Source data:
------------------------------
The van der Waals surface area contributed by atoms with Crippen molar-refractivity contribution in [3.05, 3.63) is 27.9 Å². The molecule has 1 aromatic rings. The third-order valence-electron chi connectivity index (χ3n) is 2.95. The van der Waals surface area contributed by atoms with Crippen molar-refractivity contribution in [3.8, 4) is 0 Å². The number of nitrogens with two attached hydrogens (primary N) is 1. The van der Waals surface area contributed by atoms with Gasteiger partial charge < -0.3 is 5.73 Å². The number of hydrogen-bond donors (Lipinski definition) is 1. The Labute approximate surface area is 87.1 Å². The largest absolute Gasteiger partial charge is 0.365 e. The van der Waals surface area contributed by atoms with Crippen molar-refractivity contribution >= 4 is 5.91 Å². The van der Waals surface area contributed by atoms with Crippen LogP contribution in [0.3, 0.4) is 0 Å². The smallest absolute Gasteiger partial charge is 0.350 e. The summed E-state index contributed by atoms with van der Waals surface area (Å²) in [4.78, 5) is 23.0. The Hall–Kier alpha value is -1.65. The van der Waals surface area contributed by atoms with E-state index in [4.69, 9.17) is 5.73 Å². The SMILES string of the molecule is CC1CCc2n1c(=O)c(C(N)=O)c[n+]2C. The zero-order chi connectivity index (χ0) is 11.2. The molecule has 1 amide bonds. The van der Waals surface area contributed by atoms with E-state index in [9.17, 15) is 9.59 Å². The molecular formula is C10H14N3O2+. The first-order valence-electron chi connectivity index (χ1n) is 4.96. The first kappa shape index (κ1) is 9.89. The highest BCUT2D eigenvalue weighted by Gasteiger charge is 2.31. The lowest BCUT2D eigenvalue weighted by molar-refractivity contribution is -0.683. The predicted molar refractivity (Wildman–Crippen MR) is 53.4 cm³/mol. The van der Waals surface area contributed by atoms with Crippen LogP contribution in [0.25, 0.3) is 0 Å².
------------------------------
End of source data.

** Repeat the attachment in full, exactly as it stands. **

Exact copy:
The van der Waals surface area contributed by atoms with Crippen molar-refractivity contribution in [3.05, 3.63) is 27.9 Å². The molecule has 1 aromatic rings. The third-order valence-electron chi connectivity index (χ3n) is 2.95. The van der Waals surface area contributed by atoms with Crippen molar-refractivity contribution in [3.8, 4) is 0 Å². The number of nitrogens with two attached hydrogens (primary N) is 1. The van der Waals surface area contributed by atoms with Gasteiger partial charge < -0.3 is 5.73 Å². The number of hydrogen-bond donors (Lipinski definition) is 1. The Labute approximate surface area is 87.1 Å². The largest absolute Gasteiger partial charge is 0.365 e. The van der Waals surface area contributed by atoms with Crippen molar-refractivity contribution >= 4 is 5.91 Å². The van der Waals surface area contributed by atoms with Crippen LogP contribution in [0.3, 0.4) is 0 Å². The smallest absolute Gasteiger partial charge is 0.350 e. The summed E-state index contributed by atoms with van der Waals surface area (Å²) in [4.78, 5) is 23.0. The Hall–Kier alpha value is -1.65. The van der Waals surface area contributed by atoms with E-state index in [4.69, 9.17) is 5.73 Å². The SMILES string of the molecule is CC1CCc2n1c(=O)c(C(N)=O)c[n+]2C. The zero-order chi connectivity index (χ0) is 11.2. The molecule has 1 amide bonds. The van der Waals surface area contributed by atoms with E-state index in [9.17, 15) is 9.59 Å². The molecular formula is C10H14N3O2+. The first-order valence-electron chi connectivity index (χ1n) is 4.96. The first kappa shape index (κ1) is 9.89. The highest BCUT2D eigenvalue weighted by Gasteiger charge is 2.31. The lowest BCUT2D eigenvalue weighted by molar-refractivity contribution is -0.683. The predicted molar refractivity (Wildman–Crippen MR) is 53.4 cm³/mol. The van der Waals surface area contributed by atoms with Crippen LogP contribution in [0.25, 0.3) is 0 Å².